Fredd Culbertson's Internet site carries a disclaimer: "I am not an expert on phobias. I just have the list." And what a list it is, containing no fewer than 510 of the irrational fears that are giving the collywobbles to neurotics around the world.
You'll find everything from acarophobia (fear of itching) to zemmiphobia (fear of the great mole rat). Teachers who are plagued by didaskaleinophobia (fear of school) will be heartened to discover that their affliction is positively rational compared with some people's. There are, for instance, victims of arachibutyrophobia (fear of peanut butter sticking to the roof of the mouth), allodoxaphobia (fear of opinions) and a few who fear nothing but fear itself - the phobophobics who live in permanent dread of developing a phobia.
High-tech and high anxiety have always gone hand in hand and it's only natural that IT features in the list. It's true that there isn't, as yet, any condition that relates specifically to the Internet - unless it's macrophobia (fear of long waits) - but you will find logizomechanophobia (fear of computers) and, inevitably, technophobia, a term which has entered common usage.
There is no doubt that many people really are terrified of new technology. Larry Rosen, professor of psychology at California State University, has been studying the problem for years. He discovered that some students who didn't like using computers showed all the classic symptoms of acute mental distress - sweaty palms, increased heart-rate, dizziness and suchlike. Others, although outwardly calm, felt "hopeless, helpless and ignorant when interacting with the computer". We all know people like this, and generally try to jolly them along on the assumption that the more time they spend at the keyboard, the more relaxed they will become.
But Professor Rosen found that this approach can be counter productive. Technophobics who were obliged to use IT in their studies "appeared to develop a more negative attitude towards computers and greater physiological arousal at the terminal".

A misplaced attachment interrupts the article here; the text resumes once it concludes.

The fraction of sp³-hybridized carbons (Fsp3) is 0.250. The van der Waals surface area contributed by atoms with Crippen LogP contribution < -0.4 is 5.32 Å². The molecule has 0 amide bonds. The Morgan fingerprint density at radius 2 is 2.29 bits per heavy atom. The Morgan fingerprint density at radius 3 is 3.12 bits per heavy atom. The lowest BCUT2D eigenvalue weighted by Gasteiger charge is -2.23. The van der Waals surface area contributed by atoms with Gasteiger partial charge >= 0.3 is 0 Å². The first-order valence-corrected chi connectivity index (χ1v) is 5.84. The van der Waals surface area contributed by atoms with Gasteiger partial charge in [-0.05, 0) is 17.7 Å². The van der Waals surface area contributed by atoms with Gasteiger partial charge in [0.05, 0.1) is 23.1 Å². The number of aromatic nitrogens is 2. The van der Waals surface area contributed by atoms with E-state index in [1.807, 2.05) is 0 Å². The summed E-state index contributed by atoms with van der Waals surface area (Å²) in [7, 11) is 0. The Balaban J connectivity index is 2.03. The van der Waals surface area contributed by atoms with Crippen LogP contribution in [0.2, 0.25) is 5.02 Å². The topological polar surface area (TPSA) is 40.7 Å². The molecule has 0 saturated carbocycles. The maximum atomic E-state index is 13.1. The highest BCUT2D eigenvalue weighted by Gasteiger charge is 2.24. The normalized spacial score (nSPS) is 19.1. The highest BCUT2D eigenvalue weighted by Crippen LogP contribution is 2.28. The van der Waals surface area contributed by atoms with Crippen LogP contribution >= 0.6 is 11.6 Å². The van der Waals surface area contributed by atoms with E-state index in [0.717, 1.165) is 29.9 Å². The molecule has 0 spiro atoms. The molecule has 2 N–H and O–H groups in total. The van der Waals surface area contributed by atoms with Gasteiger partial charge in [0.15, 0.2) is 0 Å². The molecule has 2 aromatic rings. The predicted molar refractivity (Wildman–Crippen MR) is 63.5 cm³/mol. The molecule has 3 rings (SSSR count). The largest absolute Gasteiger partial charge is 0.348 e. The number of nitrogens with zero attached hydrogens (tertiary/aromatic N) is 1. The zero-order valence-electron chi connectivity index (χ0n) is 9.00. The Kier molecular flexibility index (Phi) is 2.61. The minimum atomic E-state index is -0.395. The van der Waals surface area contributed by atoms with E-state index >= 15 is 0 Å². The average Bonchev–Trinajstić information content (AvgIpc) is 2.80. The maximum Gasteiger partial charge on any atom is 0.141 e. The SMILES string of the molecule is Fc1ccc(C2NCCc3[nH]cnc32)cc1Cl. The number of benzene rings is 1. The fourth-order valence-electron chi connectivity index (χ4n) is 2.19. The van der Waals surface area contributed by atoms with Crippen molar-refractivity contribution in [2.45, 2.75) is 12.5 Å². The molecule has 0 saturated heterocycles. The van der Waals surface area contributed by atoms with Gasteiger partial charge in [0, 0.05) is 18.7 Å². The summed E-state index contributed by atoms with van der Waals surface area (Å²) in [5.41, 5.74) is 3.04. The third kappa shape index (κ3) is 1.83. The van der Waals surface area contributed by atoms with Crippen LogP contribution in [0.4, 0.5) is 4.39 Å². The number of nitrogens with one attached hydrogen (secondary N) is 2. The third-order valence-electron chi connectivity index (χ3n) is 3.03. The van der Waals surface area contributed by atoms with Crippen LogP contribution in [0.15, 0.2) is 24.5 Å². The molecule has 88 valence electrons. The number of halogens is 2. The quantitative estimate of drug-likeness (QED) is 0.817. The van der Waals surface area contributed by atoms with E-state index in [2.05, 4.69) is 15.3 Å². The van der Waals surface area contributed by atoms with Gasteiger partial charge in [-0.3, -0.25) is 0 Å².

He does have a "cure", but, as with any other phobia, it involves taking the condition seriously and offering sufferers the help they need to learn to overcome the problem. There's a fat chance of teachers in British schools ever being shown that kind of consideration. But, of course, many of the teachers who assiduously avoid computers aren't really technophobic. They are more likely to be suffering from a debilitating cocktail of metathesiophobia, catagelophobia, ereuthrophobia, lyssophobia and suriphobia (fears, respectively of change, ridicule, blushing, madness - and mice).
Some teachers are too lazy or too busy to be bothered. And quite a few think that they are old enough not to have to learn new tricks - by the time that IT makes its seismic impact on education, they will be safely retired.
Student teachers, however, have no alternative but to learn to love the new technology. For instance, Ruth McDonald, who is in the final year of a BEd course at John Moores University in Liverpool, is well aware of the difficulties of having to acquire IT skills while at the same time being obliged to teach them to children. "I know the feeling of being shown up by an 11-year-old. Although not pleasant, I laugh, learn and inwardly feel two inches tall," she says. "It's a lot to do with personality. If you are open to change and willing to make a fool of yourself then you'll tend to be more open to the possibilities of IT."
But Ruth wants to know what practising teachers think. She is preparing a dissertation on technophobia and would be more than grateful if TES readers could send her their views or complete her questionnaire. And if you are a victim of graphophobia (fear of handwriting), you could, of course, always resort to e-mail.
Ruth McDonald, Design Technology Unit, St Nicholas Centre, Great Orford Street, Liverpool L3 e-mail: ECSRMCDO@livjm.ac.uk
The phobia list: http:www.sonic.netfreddphobia1.html